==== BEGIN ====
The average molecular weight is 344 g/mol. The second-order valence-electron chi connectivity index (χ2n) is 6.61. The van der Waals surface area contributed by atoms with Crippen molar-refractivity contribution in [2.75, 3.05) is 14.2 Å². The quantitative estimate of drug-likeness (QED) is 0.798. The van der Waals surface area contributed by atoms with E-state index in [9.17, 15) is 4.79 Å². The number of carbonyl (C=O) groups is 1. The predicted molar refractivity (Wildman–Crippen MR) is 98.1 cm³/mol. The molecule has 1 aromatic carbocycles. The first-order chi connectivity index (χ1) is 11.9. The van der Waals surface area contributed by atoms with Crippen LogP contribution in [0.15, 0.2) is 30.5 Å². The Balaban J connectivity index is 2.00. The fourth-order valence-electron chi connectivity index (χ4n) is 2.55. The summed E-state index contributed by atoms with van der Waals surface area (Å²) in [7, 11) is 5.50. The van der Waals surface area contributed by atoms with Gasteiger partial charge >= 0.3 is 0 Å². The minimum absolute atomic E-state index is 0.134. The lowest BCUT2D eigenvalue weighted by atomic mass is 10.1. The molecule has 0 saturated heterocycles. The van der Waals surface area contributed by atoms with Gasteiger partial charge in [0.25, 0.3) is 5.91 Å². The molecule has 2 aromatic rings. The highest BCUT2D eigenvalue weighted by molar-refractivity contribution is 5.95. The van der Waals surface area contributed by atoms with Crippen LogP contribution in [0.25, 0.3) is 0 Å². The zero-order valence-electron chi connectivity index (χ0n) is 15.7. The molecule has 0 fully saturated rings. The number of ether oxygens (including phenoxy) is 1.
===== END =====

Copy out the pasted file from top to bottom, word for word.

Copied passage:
The average molecular weight is 344 g/mol. The second-order valence-electron chi connectivity index (χ2n) is 6.61. The van der Waals surface area contributed by atoms with Crippen molar-refractivity contribution in [2.75, 3.05) is 14.2 Å². The quantitative estimate of drug-likeness (QED) is 0.798. The van der Waals surface area contributed by atoms with E-state index in [9.17, 15) is 4.79 Å². The number of carbonyl (C=O) groups is 1. The predicted molar refractivity (Wildman–Crippen MR) is 98.1 cm³/mol. The molecule has 1 aromatic carbocycles. The first-order chi connectivity index (χ1) is 11.9. The van der Waals surface area contributed by atoms with Crippen LogP contribution in [0.15, 0.2) is 30.5 Å². The Balaban J connectivity index is 2.00. The fourth-order valence-electron chi connectivity index (χ4n) is 2.55. The summed E-state index contributed by atoms with van der Waals surface area (Å²) in [7, 11) is 5.50. The van der Waals surface area contributed by atoms with Gasteiger partial charge >= 0.3 is 0 Å². The minimum absolute atomic E-state index is 0.134. The lowest BCUT2D eigenvalue weighted by atomic mass is 10.1. The molecule has 0 saturated heterocycles. The van der Waals surface area contributed by atoms with Gasteiger partial charge in [0.25, 0.3) is 5.91 Å². The molecule has 2 aromatic rings. The highest BCUT2D eigenvalue weighted by molar-refractivity contribution is 5.95. The van der Waals surface area contributed by atoms with Crippen LogP contribution in [0.25, 0.3) is 0 Å². The zero-order valence-electron chi connectivity index (χ0n) is 15.7. The molecule has 0 fully saturated rings. The number of ether oxygens (including phenoxy) is 1.